Monterey Credit Union in California is aiming to become the first credit union in more than year to convert to a state-chartered mutual savings association.

The $210 million-asset Monterey applied for deposit insurance with the Federal Deposit Insurance Corp. on Sept 2. The credit union, which plans to change its name to Community Savings Bank of Monterey, has also applied for a bank charter with California's Department of Business Oversight. Spokesmen for the FDIC and the state banking agency confirmed that the applications are under review.

The regulators have not asked Monterey for additional information, said J. Stewart Fuller, the credit union's chief executive. "I'm taking the view that's a positive sign," he said, adding that the credit union is in a "holding pattern" until its conversion is approved.

Monterey's board concluded that a bank charter would provide greater operational flexibility, Fuller said, including the option of lending more to businesses and greater access to capital.

About 20% of Monterey's roughly 19,500 members are connected to small business in some way, Fuller said. But Monterey is effectively locked out of that business due to rules that cap the size of credit unions' small business lending portfolios at 12.25% of total assets.

"To get into commercial lending and do it properly from a safety and soundness standpoint costs a lot of money, and just about the time you break even you hit the cap," Fuller said.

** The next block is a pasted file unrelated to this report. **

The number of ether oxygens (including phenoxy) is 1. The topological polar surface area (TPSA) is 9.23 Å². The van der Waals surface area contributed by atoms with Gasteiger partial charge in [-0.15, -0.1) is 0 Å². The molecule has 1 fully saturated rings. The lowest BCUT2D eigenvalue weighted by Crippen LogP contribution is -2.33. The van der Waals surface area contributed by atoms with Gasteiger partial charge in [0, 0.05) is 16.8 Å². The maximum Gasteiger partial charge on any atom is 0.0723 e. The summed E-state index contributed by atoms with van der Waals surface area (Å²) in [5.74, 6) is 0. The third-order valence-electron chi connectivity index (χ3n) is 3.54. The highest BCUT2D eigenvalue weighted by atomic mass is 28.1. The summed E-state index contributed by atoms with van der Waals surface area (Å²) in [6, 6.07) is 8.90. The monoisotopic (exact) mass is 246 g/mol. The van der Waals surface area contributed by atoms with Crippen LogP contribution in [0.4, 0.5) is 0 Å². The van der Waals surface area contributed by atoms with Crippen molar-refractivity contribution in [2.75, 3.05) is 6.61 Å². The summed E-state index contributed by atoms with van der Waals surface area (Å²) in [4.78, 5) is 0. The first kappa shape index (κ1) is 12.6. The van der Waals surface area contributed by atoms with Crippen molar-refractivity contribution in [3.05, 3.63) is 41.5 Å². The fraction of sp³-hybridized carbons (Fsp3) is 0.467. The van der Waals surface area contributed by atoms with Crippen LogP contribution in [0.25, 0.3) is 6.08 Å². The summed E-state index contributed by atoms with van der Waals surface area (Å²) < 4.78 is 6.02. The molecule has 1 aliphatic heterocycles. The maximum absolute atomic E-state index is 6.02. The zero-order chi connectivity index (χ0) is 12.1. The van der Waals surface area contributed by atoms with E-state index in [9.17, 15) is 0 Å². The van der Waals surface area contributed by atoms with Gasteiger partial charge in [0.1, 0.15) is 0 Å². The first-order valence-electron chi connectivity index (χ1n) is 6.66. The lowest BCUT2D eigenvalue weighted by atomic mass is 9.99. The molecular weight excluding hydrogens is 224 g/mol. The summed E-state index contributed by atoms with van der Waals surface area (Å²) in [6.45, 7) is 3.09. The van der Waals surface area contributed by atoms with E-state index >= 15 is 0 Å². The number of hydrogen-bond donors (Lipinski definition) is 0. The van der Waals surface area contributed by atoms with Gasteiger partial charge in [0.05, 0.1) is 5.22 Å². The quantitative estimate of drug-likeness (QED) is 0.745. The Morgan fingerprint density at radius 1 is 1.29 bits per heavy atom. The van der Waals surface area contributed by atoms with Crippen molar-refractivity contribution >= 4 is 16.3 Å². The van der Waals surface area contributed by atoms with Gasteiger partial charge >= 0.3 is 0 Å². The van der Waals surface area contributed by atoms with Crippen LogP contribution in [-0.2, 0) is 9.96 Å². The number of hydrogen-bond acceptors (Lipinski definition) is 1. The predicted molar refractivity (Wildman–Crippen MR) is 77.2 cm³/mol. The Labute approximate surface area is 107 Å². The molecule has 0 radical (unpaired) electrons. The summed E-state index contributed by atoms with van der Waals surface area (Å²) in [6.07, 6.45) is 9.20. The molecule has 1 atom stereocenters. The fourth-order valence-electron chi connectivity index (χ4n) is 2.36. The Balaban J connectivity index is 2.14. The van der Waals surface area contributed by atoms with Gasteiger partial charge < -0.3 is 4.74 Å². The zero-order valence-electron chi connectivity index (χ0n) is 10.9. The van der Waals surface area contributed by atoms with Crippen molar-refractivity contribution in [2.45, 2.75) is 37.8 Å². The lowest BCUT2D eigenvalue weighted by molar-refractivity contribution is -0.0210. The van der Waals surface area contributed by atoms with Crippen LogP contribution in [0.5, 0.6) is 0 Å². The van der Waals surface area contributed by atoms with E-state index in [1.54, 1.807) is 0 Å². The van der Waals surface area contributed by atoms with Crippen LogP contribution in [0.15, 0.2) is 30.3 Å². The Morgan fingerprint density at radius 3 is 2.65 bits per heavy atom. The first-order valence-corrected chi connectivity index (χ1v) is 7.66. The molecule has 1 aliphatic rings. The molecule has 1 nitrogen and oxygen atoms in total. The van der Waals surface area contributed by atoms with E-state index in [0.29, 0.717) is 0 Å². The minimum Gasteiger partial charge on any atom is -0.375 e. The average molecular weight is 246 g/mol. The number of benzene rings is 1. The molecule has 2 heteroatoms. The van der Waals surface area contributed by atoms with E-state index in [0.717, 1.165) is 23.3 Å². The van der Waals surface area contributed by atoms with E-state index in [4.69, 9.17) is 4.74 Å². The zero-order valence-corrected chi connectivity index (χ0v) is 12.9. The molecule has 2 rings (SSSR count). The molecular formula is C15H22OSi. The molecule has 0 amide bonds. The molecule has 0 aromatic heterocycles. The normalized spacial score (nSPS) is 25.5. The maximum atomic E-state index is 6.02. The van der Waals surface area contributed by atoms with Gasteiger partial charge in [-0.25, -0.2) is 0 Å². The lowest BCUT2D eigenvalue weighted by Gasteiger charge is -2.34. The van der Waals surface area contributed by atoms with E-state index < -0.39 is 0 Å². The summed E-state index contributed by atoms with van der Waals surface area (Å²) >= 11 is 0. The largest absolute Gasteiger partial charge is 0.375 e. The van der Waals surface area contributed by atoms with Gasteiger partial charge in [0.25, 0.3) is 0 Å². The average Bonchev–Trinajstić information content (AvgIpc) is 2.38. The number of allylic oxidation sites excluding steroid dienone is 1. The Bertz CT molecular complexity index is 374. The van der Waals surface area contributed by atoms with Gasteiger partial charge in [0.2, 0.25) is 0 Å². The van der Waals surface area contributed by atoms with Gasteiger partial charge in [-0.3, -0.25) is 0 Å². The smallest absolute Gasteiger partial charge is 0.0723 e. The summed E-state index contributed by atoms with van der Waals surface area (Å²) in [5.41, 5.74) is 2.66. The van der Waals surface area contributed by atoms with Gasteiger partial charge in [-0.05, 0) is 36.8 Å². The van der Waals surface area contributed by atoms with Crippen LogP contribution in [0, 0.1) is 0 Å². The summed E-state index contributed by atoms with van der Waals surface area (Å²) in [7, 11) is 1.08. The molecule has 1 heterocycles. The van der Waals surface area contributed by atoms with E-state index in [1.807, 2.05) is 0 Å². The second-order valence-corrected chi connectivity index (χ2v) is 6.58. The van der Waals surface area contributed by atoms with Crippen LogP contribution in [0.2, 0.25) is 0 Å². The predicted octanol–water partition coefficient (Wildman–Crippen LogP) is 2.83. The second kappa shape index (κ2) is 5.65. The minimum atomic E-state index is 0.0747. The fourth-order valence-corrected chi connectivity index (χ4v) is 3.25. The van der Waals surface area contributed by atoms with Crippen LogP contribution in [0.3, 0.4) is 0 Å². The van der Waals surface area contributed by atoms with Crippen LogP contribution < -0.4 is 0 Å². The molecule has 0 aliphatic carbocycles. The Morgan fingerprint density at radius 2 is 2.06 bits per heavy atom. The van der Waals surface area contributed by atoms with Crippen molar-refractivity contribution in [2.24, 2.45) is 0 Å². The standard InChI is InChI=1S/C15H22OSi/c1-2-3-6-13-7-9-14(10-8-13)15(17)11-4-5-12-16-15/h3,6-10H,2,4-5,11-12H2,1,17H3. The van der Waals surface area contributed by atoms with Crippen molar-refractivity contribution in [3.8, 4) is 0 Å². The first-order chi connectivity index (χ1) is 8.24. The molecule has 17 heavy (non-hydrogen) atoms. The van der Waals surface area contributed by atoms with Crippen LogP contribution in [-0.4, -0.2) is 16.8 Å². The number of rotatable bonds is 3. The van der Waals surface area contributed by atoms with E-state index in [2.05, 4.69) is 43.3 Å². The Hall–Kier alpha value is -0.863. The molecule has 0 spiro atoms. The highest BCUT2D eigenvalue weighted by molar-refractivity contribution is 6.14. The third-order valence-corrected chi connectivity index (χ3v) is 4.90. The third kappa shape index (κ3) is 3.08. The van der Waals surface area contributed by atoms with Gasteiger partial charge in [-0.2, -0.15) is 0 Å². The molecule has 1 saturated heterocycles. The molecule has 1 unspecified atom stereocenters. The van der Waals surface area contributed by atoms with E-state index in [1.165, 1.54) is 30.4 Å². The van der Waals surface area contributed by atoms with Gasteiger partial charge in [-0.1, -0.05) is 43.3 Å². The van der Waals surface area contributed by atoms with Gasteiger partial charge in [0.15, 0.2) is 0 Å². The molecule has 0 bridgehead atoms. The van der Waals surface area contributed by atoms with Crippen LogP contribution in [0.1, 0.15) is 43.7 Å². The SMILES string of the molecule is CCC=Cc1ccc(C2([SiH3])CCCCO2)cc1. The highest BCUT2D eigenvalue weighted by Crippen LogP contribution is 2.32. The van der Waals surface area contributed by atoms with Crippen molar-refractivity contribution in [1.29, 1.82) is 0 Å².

Fuller said he does not expect to lose many customers as a result of converting. "Credit unions are known for providing good service, but so are community banks," he said.

If Monterey's paperwork is approved, it would mark the first credit union-to-bank conversion since the $2 billion-asset HarborOne Bank in Brockton, Mass., became a state-chartered co-operative bank in July 2013.At least 36 credit unions have become banks since 1995, according to CU Financial Services, a Portland, Maine, consulting firm that advises credit unions interested in converting.

Conversions experienced a bit of a surge between 2004 and 2007, before tailing off during the financial crisis. HarborOne was the first credit union to convert since July 2009, when Coastway Credit Union in Cranston, R.I., became Coastway Community Bank.

In fact, Monterey, which began to consider converting in 2005, put its plans had to be put on hold due to the financial crisis, Fuller said.

Monterey's planned conversion is "interesting" because it would be the first California credit union to convert since 2000, said Alan Theriault, CU Financial's president, though he cautioned that the switch is unlikely to trigger a new surge in conversion activity.

"It's not like 2005, 2006 and 2007, when we had credit unions lined up seeking to convert," Theriault said.

Peter Duffy, a managing director at Sandler O'Neill, agreed that a "rush to the exit" by credit unions is unlikely. "As long as they can deliver value, grow organically and by acquisition and meet new regulatory requirements," most credit unions will keep their charters, he said.